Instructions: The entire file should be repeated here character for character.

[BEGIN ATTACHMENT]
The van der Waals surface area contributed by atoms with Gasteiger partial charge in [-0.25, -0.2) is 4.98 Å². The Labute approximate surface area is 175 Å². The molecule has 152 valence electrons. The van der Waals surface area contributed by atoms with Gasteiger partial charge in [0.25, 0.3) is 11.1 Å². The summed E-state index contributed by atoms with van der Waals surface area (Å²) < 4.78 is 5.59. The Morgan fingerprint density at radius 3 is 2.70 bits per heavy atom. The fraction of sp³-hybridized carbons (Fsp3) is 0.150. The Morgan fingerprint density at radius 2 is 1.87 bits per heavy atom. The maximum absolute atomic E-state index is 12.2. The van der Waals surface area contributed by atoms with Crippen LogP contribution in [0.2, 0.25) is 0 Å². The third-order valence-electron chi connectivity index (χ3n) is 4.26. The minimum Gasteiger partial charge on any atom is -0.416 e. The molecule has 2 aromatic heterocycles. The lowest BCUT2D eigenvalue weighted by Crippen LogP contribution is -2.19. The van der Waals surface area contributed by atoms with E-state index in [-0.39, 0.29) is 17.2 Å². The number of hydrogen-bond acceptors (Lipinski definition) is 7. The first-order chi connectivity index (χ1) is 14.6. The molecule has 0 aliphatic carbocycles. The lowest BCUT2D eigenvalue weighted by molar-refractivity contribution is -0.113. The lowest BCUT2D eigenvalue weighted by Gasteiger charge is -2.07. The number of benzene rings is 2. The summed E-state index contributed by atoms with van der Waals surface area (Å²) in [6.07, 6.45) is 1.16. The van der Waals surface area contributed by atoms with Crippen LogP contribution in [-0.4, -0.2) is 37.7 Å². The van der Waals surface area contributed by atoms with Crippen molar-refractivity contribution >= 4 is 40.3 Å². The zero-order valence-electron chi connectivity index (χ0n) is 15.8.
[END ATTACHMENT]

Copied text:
The van der Waals surface area contributed by atoms with Gasteiger partial charge in [-0.25, -0.2) is 4.98 Å². The Labute approximate surface area is 175 Å². The molecule has 152 valence electrons. The van der Waals surface area contributed by atoms with Gasteiger partial charge in [0.25, 0.3) is 11.1 Å². The summed E-state index contributed by atoms with van der Waals surface area (Å²) < 4.78 is 5.59. The Morgan fingerprint density at radius 3 is 2.70 bits per heavy atom. The fraction of sp³-hybridized carbons (Fsp3) is 0.150. The Morgan fingerprint density at radius 2 is 1.87 bits per heavy atom. The maximum absolute atomic E-state index is 12.2. The van der Waals surface area contributed by atoms with Crippen LogP contribution in [0.2, 0.25) is 0 Å². The third-order valence-electron chi connectivity index (χ3n) is 4.26. The minimum Gasteiger partial charge on any atom is -0.416 e. The molecule has 2 aromatic heterocycles. The lowest BCUT2D eigenvalue weighted by Crippen LogP contribution is -2.19. The van der Waals surface area contributed by atoms with E-state index in [-0.39, 0.29) is 17.2 Å². The number of hydrogen-bond acceptors (Lipinski definition) is 7. The first-order chi connectivity index (χ1) is 14.6. The molecule has 0 aliphatic carbocycles. The lowest BCUT2D eigenvalue weighted by molar-refractivity contribution is -0.113. The lowest BCUT2D eigenvalue weighted by Gasteiger charge is -2.07. The number of benzene rings is 2. The summed E-state index contributed by atoms with van der Waals surface area (Å²) in [6.07, 6.45) is 1.16. The van der Waals surface area contributed by atoms with Crippen LogP contribution in [-0.4, -0.2) is 37.7 Å². The van der Waals surface area contributed by atoms with Crippen molar-refractivity contribution >= 4 is 40.3 Å². The zero-order valence-electron chi connectivity index (χ0n) is 15.8.